Victim advocates: Pandemic isolation limits sexual assault reporting


SIOUX FALLS, S.D. (KELO) — We’ve heard about the rise in domestic violence cases during the pandemic with people confined to their homes. But there’s another serious issue that also needs attention: sexual assault.

Eight out of ten victims know the perpetrator–typically a friend or relative. 45 percent of forcible rapes in South Dakota happen to children under the age of 14. However, COVID-19 may be preventing sexual assault victims from getting the help they need.

As schools and playgrounds sit empty, many of the most vulnerable remain behind closed doors during the pandemic.

“There’s a cause for concern for children at this time. The period of isolation is hard on families. Families may be responding to stress at different levels,” Carrie Sanderson said.

Sanderson runs the Center for the Prevention of Child Maltreatment in South Dakota. She says this time away from familiar routines can be problematic for some children.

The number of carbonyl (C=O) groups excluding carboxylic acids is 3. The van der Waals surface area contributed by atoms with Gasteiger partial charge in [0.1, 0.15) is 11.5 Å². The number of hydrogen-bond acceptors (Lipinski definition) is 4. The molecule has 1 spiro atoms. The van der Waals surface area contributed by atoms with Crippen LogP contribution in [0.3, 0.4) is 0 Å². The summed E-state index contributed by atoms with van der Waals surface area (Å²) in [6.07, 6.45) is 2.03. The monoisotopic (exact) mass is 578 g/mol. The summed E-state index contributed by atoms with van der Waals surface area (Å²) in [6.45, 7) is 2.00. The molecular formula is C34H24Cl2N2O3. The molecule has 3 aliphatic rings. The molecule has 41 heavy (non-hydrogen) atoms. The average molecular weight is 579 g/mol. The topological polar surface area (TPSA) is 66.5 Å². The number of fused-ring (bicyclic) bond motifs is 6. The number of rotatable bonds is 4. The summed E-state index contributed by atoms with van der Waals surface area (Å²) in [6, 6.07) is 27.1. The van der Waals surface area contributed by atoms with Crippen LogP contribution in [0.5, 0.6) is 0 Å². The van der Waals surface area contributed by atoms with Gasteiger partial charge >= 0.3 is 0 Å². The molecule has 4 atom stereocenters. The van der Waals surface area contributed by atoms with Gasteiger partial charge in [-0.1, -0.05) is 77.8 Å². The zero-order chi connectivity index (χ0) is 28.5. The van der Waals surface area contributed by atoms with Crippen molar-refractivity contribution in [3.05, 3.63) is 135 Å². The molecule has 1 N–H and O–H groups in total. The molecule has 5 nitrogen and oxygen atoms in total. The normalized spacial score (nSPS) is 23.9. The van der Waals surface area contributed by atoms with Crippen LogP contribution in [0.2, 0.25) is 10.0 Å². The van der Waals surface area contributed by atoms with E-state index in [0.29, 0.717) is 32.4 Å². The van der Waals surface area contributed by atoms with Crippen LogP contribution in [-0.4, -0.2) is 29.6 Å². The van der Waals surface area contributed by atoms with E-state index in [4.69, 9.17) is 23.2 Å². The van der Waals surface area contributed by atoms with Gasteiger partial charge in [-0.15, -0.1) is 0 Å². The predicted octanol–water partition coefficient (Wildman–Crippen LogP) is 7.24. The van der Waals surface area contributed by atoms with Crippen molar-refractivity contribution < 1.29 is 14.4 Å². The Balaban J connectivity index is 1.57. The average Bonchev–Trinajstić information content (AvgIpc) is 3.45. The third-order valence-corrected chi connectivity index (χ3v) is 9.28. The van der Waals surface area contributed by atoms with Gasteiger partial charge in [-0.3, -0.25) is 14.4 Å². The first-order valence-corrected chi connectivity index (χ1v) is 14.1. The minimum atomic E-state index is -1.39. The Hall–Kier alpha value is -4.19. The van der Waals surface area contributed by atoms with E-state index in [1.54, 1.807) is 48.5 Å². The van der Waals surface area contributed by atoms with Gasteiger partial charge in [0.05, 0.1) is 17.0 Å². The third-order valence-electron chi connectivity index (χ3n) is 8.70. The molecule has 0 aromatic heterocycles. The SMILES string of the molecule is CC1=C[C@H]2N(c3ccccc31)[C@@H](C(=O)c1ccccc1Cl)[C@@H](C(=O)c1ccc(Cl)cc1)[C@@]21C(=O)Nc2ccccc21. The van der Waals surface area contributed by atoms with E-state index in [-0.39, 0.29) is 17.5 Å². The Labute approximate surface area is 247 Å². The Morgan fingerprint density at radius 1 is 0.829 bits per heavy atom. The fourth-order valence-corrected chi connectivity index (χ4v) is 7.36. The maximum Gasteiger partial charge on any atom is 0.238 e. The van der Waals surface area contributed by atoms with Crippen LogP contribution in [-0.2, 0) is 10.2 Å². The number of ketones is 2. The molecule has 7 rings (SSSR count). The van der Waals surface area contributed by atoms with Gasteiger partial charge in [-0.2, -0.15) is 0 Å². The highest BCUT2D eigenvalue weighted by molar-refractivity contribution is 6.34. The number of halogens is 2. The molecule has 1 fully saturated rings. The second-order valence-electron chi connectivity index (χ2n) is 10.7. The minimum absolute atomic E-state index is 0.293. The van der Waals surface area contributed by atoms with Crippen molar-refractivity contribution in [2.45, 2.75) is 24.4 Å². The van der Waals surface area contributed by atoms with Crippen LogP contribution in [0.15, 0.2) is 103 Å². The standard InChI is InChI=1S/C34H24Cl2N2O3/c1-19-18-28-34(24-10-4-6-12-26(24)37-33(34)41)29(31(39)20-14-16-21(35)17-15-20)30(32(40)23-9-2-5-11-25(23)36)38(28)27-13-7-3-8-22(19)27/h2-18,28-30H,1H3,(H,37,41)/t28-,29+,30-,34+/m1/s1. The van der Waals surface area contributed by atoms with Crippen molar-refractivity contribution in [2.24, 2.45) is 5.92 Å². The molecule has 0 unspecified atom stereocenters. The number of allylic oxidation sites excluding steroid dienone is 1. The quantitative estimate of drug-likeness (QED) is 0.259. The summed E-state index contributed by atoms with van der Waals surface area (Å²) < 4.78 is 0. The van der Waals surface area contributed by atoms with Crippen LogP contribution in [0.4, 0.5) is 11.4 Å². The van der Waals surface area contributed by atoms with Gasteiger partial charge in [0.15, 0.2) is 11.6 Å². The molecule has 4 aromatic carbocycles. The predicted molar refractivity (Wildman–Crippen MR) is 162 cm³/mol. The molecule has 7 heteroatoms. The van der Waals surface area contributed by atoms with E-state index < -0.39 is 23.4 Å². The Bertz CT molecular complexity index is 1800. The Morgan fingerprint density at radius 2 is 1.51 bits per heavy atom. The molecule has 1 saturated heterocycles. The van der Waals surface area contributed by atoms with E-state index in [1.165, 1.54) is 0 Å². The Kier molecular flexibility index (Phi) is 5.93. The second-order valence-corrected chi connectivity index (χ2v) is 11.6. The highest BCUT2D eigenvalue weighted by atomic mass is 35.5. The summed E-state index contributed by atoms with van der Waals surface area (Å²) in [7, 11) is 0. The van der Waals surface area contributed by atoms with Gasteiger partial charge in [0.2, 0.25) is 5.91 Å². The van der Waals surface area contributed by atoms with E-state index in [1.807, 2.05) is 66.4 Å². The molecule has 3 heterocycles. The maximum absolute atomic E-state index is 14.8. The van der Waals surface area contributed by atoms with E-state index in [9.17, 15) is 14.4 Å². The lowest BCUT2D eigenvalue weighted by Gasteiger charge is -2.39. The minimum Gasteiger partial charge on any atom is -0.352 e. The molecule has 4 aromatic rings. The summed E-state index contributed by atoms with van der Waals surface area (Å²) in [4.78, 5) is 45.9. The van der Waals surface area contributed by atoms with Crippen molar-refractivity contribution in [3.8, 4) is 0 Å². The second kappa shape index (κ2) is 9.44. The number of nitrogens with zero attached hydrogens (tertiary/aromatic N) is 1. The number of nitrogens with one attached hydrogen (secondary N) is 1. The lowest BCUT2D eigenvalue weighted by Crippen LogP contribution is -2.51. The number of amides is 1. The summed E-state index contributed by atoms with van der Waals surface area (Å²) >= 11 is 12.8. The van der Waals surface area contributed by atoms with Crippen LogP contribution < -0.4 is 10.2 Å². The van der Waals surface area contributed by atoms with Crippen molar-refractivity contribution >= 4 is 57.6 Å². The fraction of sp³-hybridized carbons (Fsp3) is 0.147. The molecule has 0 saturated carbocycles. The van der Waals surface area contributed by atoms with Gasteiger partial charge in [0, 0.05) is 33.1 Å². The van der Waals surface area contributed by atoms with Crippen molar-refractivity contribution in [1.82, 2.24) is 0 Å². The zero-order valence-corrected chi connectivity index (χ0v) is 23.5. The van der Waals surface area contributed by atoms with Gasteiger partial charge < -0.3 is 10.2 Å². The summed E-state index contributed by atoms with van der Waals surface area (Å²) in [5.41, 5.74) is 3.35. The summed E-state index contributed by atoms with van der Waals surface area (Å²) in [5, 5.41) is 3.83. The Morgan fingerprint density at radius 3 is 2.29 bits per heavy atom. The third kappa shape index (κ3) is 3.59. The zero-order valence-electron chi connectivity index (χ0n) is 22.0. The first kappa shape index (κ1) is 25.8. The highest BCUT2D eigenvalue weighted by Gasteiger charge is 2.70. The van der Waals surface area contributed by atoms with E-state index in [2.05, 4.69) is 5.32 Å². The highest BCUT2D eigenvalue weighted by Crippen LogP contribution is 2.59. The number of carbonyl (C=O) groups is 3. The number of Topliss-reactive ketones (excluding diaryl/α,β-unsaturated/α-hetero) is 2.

“Very similar to how after a summer break or winter break—child protective services and law enforcement have an increase in the number of reports of child maltreatment. We expect there will be an increase of reports once social distancing has ended,” Sanderson said.

Jen Canton is a sexual assault nurse examiner for Avera. She says the number of victims of sexual assault coming to the emergency room is down.

“There’s been a lot of information out there about staying home, don’t come to the hospital—And I don’t want them to think that applies to them. They definitely should be coming in to the ER to see us and receive care,” Canton said.

Canton says emergency rooms have protocols in place to protect people from COVID-19. She is worried that victims in rural areas are not utilizing eCare options either.

I’m definitely concerned the rates are going up—we’re just not seeing people come in for services—so I’m concerned there’s people being abused and assaulted and they’re not doing anything about it.

Jen Canton, Avera Sexual Assault Nurse Examiner

The South Dakota Department of Social Services typically gets 16,000 calls a year reporting potential cases of abuse against children. KELOLAND News asked DSS if the number of calls has gone down since the pandemic hit, but we have not received a response.

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